I think you can study factors and determine with high probability of accuracy that the market will move in a certain direction -- or that certain metrics will adjust upward or downward. But picking both the direction and the timing of those moves is a very low probability prediction. So I don't argue with people who say that the market is currently overvalued. I see the same indicators they do and believe that is probably true. I don't argue with those people if they say we are probably in for disapointing returns at some point till the market becomes less overvalued. But if you tell me those dissapointing returns are going to happen next year or you tell me they are going to be dispersed over the next 30 years, I am very skeptical. I have never seen any reason to believe such predictions and I've seen a lot of reasons to be skeptical.

So I don't neccesarily believe in short term or mid-term predictions more than I believe in 30 year predictions. I just don't generally believe in timed predictions.

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. . . My likely ability to predict that through any correlative action is very low. . . .
I certainly agree with this.

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As far as the original point and tying it in with *****'s points, I dont think the 6.21 works.
Okay. I have never said that is an incorrect position. But if you believe that 4.1% (ie. the universal SWR predicted by FIRECALC) was correct for the 2000 retiree while you believe that 6.21% won't work for the current retiree, then you are contradicting yourself. And if you don't believe that 4.1% was correct for Mr. RE 2000, then you must question the validity of the historical result. By rejecting the 6.21% result, consistency requires that you reject the underlying hypothesis of the historical simulation result -- that the future will be no worse than the worst case of the past.

Quote:
. . . All this having been said, I'll subscribe to any of John Galts posts in this thread. Do your planning, be careful, be patient, and in the end none of that really matters.
I want to point out that I did not retire in 2001 as my original RE plan had indicated precisely because I did not feel comfortable with a withdrawal rate of even less than 4% during the economic cycle we were in the middle of. I think that even if you believed with 100% certainty in the historical calculator results, you should try to provide significant cushion in your retirement portfolio. The accuracy of your post-retirement budget, the timing of your own longevity, the changes you may see in tax law, social security, etc. are all issues that are somewhat unknowable and yet have significant affect on your results.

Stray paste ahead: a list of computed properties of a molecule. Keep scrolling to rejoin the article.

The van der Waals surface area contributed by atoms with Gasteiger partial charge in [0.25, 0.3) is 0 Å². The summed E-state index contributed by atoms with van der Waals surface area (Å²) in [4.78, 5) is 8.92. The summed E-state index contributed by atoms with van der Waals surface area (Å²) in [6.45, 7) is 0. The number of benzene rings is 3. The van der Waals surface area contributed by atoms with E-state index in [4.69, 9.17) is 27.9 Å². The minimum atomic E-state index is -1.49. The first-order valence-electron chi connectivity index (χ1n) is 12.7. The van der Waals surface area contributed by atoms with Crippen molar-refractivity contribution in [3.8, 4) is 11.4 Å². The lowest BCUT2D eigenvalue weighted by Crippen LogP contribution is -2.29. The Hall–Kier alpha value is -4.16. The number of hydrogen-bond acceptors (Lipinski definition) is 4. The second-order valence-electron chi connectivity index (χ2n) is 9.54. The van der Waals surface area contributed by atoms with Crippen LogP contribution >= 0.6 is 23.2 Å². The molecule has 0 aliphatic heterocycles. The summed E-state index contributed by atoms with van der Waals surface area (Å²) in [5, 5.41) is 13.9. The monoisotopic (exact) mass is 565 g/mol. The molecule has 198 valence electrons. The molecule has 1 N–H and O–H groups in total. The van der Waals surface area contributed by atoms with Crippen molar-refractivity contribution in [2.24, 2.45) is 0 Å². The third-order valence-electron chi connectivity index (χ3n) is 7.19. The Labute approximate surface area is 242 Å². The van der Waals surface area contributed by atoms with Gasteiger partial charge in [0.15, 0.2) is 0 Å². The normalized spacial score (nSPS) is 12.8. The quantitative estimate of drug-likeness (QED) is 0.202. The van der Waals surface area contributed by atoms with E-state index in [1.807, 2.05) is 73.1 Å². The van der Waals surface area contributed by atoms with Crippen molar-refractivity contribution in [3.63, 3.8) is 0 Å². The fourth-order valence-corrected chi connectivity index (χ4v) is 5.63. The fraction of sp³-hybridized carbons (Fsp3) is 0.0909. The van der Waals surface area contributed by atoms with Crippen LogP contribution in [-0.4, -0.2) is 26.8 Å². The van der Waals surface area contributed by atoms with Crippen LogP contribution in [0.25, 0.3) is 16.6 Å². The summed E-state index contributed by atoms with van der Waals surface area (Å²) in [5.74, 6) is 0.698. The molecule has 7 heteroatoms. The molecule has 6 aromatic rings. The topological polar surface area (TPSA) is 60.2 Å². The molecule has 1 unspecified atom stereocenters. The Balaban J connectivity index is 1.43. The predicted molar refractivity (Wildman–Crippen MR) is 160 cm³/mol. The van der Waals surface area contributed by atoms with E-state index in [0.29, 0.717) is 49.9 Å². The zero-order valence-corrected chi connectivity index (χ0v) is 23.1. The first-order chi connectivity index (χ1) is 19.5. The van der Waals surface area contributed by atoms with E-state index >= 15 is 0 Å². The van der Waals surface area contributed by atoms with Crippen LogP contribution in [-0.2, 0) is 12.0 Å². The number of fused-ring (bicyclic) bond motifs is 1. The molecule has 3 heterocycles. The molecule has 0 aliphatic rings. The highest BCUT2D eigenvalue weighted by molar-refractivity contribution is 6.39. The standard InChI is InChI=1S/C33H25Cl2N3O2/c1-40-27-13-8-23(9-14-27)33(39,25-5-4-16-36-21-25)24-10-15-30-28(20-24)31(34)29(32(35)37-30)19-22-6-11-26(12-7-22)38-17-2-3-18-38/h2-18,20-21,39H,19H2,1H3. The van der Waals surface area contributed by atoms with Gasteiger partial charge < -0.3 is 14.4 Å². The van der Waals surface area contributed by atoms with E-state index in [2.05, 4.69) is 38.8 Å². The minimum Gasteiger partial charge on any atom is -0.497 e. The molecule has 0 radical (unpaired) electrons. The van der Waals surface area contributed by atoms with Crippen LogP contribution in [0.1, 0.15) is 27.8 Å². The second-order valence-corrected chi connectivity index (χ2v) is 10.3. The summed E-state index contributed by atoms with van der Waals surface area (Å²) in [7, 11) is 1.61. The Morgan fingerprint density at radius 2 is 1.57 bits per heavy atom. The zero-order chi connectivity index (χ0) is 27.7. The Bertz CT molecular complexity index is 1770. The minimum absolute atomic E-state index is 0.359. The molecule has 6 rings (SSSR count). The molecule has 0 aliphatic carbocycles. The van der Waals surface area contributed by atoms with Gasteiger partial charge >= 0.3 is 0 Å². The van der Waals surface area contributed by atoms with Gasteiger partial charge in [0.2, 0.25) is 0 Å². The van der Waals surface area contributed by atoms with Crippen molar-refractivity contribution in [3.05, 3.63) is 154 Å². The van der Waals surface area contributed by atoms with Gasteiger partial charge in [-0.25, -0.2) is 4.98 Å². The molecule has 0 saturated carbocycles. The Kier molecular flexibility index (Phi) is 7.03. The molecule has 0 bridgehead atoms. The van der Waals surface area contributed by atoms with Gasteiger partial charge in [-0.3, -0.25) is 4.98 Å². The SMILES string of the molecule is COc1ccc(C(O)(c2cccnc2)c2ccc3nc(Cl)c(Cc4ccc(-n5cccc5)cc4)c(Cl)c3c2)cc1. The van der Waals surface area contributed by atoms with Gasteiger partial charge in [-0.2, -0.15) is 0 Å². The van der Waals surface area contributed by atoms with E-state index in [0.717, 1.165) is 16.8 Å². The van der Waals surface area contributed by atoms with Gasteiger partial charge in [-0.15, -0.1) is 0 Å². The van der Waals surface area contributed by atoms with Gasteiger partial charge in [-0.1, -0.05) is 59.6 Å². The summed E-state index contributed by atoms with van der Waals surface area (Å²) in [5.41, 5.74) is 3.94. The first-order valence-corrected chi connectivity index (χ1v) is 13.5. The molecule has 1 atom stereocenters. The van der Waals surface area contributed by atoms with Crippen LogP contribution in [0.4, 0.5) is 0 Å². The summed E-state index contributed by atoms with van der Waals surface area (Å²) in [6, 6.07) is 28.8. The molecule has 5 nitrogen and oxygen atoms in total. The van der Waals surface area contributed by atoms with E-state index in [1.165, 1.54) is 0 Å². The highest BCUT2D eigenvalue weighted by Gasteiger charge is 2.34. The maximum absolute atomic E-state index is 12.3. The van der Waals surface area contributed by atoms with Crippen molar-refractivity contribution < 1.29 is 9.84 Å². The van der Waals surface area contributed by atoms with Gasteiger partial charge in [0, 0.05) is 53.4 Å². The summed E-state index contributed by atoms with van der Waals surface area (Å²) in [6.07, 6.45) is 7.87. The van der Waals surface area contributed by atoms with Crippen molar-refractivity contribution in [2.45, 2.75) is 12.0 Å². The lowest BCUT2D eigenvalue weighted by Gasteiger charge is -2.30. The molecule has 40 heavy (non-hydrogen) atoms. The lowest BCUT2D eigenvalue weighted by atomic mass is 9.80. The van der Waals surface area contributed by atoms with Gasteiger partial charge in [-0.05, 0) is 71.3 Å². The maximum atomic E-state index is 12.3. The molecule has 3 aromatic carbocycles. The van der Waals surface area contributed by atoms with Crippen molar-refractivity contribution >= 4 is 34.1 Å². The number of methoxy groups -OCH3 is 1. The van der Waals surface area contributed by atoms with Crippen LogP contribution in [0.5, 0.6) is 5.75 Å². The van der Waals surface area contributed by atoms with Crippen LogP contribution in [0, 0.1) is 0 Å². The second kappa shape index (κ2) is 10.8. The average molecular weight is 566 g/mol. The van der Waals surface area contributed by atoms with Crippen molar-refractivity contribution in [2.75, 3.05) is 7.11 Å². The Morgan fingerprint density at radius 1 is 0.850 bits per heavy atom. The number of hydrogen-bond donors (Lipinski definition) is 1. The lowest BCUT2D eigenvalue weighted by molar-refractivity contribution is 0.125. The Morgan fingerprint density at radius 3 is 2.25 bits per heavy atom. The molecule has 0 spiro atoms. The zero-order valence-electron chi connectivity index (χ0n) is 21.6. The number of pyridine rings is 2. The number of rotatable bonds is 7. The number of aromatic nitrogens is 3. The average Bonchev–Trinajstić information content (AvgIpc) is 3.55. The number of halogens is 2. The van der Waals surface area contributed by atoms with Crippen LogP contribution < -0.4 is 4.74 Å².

But I do believe that it is important to understand the implications of the historical simulation results. If you don't believe in the 6.2% SWR of the current retiree, then you should be questioning the validity of the 4% SWR result. Not to do so is inconsistent logic.

And if you have begun to doubt the 4% result, then you might begin to ask, "What withdrawal rate is safe and how can I determine it if the historical simulator can't provide it?"

***** believes he has some of those answers. You can believe in the uncorrelated results from monte carlo. . .

My own reaction to understanding why a 4% universal SWR result implies a 6.2% rate for the current retiree is to believe that maybe the future could be a little worse than the past, but maybe times aren't quite as bad as many of the doom and gloom predictors are indicating. Comparing today to 1929 seems extreme, but maybe not that extreme. On the other hand, comparing today to 1965 doesn't seem quite so extreme, but a 4% withdrawal rate would have worked then. I'm thinking that waiting to retire till 2003 just before the markets made a nice recovery was probably a good thing to do and that it probably bought me a healthy bit of extra withdrawal margin. So even if the period from 2000 to 2030 is a little worse than 1929 to 1959 or 1965 to 1995, I've truncated the first 3 years of that period and I should be okay.
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Re: SWR of 6.21% for 26 years
Old 03-29-2004, 09:19 PM   #69
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Re: SWR of 6.21% for 26 years

SG, you seem like a smart guy, so I'm curious about something. How can you use FIREcalc with even a smidgen of confidence knowing that for your term of interest (presumably 30 years), there are only 4 independent (i.e., non-overlapping) data subsets in the data set?

In my case, I'd have to guess that either my wife or I will live another 50 years, in which case relying on historical data only two "epochs" deep seems like folly.

A lot can happen in 50 (or even 30) years, including events that might make the Great Depression look like a party. How can anybody, especially somebody with a background in archaeology, think that the worst is behind us?
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Re: SWR of 6.21% for 26 years
Old 03-29-2004, 09:56 PM   #70
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Re: SWR of 6.21% for 26 years